Stamp Market Tips: Consider the imperf 2¢ Washington type VII
The Falkland Islands 1933 5-shilling King Penguin stamp (Scott 74) is one of the most avidly sought-after stamps in topical collecting.
The United States imperforate 2¢ George Washington type VII (Scott 534B) is undervalued in the Scott catalog.
United States — We rarely tip expensive stamps, believing that such tips have a limited appeal for many collectors. However, the 1920 imperforate 2¢ George Washington stamp type VII (Scott 534B) is undervalued in the 2015 Scott Specialized Catalogue of United States Stamps and Covers.
The Scott U.S. Specialized catalog values an unused hinged example at $1,850, a used example at $1,400 and an example in mint never-hinged condition at $3,500. It values pairs at $3,750 in unused hinged condition, $4,500 in used condition and $6,400 in mint never-hinged condition.
This stamp would be a bargain in whichever condition you prefer and can afford at those prices.
With a stamp this expensive, you want to be sure that you are getting what you are paying for. To aid in identification, the best comparison with a relatively inexpensive stamp is with the perforated 1920 2¢ carmine George Washington stamp type VII (Scott 528B).
A poor fake could be made by adding many dots to an imperforate 1920 2¢ carmine Washington stamp type VI (Scott 534A), but good magnification would easily expose it.
Single stamps, unless they have very large margins, need to be expertized, because the best fakes are produced by trimming the perforations from a perforated 2¢ carmine George Washington stamp type VII (Scott 528B) with boardwalk margins. A good test to detect trimmed examples is to look through the stamp into a strong light. Trimmed singles will often show at least the slightest trace of the edge of perforation holes.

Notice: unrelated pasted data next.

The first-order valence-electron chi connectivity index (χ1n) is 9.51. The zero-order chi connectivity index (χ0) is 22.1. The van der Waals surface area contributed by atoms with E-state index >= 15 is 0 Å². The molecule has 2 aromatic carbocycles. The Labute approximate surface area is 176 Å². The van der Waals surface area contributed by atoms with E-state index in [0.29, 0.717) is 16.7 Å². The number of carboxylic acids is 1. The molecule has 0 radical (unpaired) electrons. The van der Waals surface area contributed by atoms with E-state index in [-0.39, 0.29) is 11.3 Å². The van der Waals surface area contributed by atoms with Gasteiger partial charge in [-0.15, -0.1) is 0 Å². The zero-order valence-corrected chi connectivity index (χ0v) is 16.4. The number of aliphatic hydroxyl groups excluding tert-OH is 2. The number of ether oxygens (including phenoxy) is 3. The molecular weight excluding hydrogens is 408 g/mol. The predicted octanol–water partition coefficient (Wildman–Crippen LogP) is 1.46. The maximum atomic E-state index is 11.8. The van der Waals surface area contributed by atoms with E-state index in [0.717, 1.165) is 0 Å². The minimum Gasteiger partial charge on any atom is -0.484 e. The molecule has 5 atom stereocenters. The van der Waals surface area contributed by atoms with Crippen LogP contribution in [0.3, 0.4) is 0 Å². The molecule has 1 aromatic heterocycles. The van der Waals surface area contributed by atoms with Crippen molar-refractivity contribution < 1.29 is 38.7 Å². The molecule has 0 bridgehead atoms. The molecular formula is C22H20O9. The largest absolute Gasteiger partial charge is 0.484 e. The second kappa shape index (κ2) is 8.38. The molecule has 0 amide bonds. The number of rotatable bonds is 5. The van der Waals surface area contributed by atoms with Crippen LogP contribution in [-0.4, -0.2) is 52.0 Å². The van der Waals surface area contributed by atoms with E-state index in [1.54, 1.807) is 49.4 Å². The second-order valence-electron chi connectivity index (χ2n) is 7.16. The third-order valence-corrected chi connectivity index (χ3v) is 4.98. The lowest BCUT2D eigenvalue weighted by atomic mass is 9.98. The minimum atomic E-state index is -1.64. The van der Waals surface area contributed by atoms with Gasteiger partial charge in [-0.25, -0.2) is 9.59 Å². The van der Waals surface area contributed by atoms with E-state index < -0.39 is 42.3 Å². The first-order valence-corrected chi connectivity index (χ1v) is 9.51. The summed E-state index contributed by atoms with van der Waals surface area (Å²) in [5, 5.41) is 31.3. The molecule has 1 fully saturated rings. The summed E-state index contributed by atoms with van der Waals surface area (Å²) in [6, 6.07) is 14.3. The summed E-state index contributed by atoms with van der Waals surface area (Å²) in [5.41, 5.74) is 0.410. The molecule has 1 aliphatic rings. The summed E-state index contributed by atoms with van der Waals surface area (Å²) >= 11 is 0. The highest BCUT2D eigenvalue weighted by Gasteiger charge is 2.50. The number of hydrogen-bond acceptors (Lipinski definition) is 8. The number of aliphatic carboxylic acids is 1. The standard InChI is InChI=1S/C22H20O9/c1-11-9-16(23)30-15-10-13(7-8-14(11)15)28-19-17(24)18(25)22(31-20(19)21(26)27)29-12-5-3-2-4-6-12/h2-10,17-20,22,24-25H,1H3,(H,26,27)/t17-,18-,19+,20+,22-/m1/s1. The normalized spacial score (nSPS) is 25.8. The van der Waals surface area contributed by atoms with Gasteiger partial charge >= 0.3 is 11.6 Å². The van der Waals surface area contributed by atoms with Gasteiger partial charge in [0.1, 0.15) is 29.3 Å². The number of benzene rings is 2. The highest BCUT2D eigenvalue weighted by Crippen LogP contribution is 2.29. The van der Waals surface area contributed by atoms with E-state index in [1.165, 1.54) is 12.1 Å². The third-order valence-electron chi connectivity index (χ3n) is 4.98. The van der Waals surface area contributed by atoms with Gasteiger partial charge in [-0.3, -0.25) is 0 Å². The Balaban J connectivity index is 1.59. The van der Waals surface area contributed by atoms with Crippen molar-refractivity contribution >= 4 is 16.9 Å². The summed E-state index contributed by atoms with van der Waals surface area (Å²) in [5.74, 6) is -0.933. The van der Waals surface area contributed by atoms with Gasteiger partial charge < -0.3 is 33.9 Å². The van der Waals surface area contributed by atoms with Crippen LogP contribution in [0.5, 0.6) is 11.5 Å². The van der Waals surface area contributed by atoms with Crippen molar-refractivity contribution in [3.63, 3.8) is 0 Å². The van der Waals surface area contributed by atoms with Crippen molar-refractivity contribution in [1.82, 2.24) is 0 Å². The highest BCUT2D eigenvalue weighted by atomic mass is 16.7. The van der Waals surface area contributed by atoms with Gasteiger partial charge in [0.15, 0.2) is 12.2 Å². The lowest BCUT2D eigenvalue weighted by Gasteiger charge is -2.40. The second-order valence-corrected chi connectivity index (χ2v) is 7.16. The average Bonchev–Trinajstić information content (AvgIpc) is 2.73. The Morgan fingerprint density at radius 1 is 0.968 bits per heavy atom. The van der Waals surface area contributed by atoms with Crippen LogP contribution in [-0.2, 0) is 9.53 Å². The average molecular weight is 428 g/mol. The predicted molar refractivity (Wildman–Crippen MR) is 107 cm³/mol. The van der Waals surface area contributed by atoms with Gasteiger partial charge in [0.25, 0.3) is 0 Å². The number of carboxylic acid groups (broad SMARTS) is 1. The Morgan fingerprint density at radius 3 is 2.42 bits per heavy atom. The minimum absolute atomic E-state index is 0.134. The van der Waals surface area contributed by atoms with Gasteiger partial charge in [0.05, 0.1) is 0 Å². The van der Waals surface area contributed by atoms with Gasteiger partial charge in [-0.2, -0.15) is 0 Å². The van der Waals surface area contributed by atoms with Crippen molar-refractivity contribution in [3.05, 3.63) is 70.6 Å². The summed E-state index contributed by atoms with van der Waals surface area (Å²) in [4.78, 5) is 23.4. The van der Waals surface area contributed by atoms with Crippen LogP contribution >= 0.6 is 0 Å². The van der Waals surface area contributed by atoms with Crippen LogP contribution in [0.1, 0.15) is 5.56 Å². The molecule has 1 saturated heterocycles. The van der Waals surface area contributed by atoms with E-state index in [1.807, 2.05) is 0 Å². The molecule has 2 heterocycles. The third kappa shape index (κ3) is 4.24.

Pairs or blocks can’t be made this way, so if the type characteristics are present, the stamps must be genuine.
Collectors who can’t afford these rarefied prices can still fill the space in their collections with an example with privately applied Schermack type III vending coil perforations. We previously tipped this stamp in the Stamp Market Tips columns for Nov. 2, 2009; July 9, 2012; and July 21, 2014. A nice used example would be an outstanding buy at the Scott catalog value of $85.
Tip of the week
Falkland Islands — The Falkland Islands issued some of the most attractive and colorful British colonial stamps of the classic era.
On Jan. 2, 1933, a set of 12 stamps was issued to commemorate the colony’s centenary (Scott 65-76). The stamps feature scenes relative to the islands with a portrait of King George V on the £1 high denomination. The set is lovely, but fairly expensive at $4,551 in unused hinged condition.
The 5-shilling King Penguin stamp (Scott 74) is one of the most avidly sought-after stamps in topical collecting. It is a key issue for bird topicalists. The 2015 Scott Standard Postage Stamp Catalogue values the stamp at $900 in unused hinged condition.
If you find this stamp offered at or below $600, it would be a real steal. It is a very fair buy at up to $750. For an example in mint never-hinged condition, expect to pay a 40 percent to 50 percent premium over those prices.
Used examples are valued at $1,250 with the value in italics. That is probably a good price for an example with a genuine contemporaneous cancellation.
Examples are known with forged cancellations, so expertization is necessary when buying the stamp in used condition. — H.G & R.M.
More from Linns.com:
MORE RELATED ARTICLES
Postal UpdatesJan 15, 2021, 3 PM
US StampsJan 15, 2021, 1 PM
US StampsJan 14, 2021, 6 PM
US StampsJan 14, 2021, 3 PM